Victoria’s Secret is an American specialty lingerie, clothing and beauty retailer, legendary for racy marketing and branding including a catalogue and annual lingerie show with supermodels dubbed ‘Angels’. As the largest lingerie retailer in the United States, it has struggled since 2016 due to not being in alignment with shifting consumer preferences and the controversy surrounding its corporate leadership business practices.
Victoria’s Secret was the brainchild of Roy Raymond. The history of this legendary lingerie retailer is interesting. Raymond was uncomfortable while purchasing lingerie for his wife as saleswomen made Roy Raymond feel like an intruder and pervert. He reportedly spent the next few years studying the lingerie market and invested $80,000 to establish Victoria’s Secret in Stanford Shopping Center, Palo Alto, California on June 12, 1977 — a specialty store where men were comfortable buying lingerie. Named after the Victorian era, it was evocative with the elegance and respectability of the period. Victoria’s Secret grossed $500,000 in its first year of business, enough to finance its growth to four stores and mail-order catalogue. In 1982, Raymond charged customers $3 for the catalog and catalog sales accounted for 55 per cent of the company’s sales that year. In 1982, Victoria’s Secret had evolved to five stores, forty-page catalog and was grossing reportedly $6 million each year. Raymond then sold the company to Les Wexner, creator of Limited Stores Inc of Columbus, Ohio, for reportedly $1 million.
Wexner found that women were still a sizeable portion of Victoria’s Secret consumers; 70 per cent of in-store shoppers and 50 per cent of purchases in 1981, per WWD. He revamped the brand image to appeal to women and fulfilled a reachable fantasy of allure and luxury. The New York Times reported that Victoria’s Secret swiftly expanded to a hundred stores by 1986 and described it as a “highly visible leader” that used “unabashedly sexy high-fashion photography for affordable underwear.” In 1995, Wexner launched Victoria’s Secret Fashion Show—what began as a lingerie show grew into an annual lingerie gala where supermodels dressed as “angels” and wore wings and diamond-studded bras for the fashion show!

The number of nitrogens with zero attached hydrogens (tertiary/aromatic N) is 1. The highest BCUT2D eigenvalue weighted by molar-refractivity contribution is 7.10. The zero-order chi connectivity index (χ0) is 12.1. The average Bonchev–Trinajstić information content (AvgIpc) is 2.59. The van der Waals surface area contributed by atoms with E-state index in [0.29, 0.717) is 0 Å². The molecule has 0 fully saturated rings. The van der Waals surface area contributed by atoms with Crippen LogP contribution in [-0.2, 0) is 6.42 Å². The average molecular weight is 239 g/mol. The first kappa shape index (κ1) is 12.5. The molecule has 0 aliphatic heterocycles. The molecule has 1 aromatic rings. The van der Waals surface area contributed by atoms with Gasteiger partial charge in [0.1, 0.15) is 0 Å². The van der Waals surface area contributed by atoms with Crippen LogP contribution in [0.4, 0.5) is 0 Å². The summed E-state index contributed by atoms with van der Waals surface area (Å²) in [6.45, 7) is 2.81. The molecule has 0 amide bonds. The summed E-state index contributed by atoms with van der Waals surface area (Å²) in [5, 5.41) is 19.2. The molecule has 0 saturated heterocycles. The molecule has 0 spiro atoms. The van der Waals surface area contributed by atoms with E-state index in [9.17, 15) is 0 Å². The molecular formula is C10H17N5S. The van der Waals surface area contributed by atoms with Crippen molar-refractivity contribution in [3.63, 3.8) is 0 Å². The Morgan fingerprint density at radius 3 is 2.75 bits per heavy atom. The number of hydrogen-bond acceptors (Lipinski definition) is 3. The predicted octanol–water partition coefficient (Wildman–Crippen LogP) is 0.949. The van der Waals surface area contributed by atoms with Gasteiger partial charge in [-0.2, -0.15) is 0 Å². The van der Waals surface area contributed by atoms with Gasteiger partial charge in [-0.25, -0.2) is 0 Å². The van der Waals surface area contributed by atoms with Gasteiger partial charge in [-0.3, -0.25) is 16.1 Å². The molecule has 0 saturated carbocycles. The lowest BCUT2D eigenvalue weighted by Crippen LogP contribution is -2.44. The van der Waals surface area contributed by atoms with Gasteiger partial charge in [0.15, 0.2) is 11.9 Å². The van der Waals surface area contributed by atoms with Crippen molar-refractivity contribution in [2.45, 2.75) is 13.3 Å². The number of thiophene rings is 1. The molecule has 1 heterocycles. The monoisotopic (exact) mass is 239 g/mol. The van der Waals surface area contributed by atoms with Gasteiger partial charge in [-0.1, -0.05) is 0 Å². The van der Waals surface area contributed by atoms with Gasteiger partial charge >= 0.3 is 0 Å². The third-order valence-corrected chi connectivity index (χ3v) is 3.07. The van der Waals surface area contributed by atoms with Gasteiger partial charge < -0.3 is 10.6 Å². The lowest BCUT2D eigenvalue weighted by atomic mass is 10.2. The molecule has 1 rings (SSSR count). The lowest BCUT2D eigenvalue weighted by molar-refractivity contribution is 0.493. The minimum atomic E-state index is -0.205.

By 1998, Victoria’s Secret’s entered the cosmetic market and also added Body By Victoria. However it struggled to adapt to changing consumer preferences, clinging on to its hyper sexualised image. In 2016, Victoria’s Secret was split into three divisions: Victoria’s Secret Lingerie, Victoria’s Secret Beauty and Pink — each with its CEO. In 2018, CMO Ed Razek made a controversial comment that the company doesn’t cast transgender or plus-size models in its annual fashion show because “the show is a fantasy.” After 40 per cent stock plunge in a single year, Victoria’s Secret announced the closure of fifty-three stores in the U.S. in 2019 and Ed Razek resigned. It was also announced that Victoria’s Secret would no longer hold their annual show. In January 2020, L Brands chairman and CEO Lex Wexner, mired in recent months by investigation into a culture of misogyny at the company and declining sales at Victoria’s Secret, decided to step down. The company announced a sale in February 2020 to private equity firm Sycamore Partners in a deal that values the company at about $955 million.
In recent times, Victoria’s Secret has changed it’s image completely. Per Forbes, “The Victoria’s Secret Angels, those avatars of Barbie bodies and playboy reverie, are gone… In their place are seven women famous for their achievements and not their proportions. They include Megan Rapinoe, the 35-year-old pink-haired soccer star and gender equity campaigner; Eileen Gu, a 17-year-old Chinese American freestyle skier and soon-to-be Olympian; the 29-year-old biracial model and inclusivity advocate Paloma Elsesser, who was the rare size 14 woman on the cover of Vogue; and Priyanka Chopra Jonas, a 38-year-old Indian actor and tech investor. They will be spearheading what may be the most extreme and unabashed attempt at a brand turnaround in recent memory: an effort to redefine the version of “sexy” that Victoria’s Secret represents (and sells) to the masses.”
Raymond envisioned a store where men would feel not feel like an intruder and pervert when shopping for lingerie and opened a speciality lingerie store that was targeted at men. The new owner Leslie Wexner, however, changed the image to appeal to women, not men.
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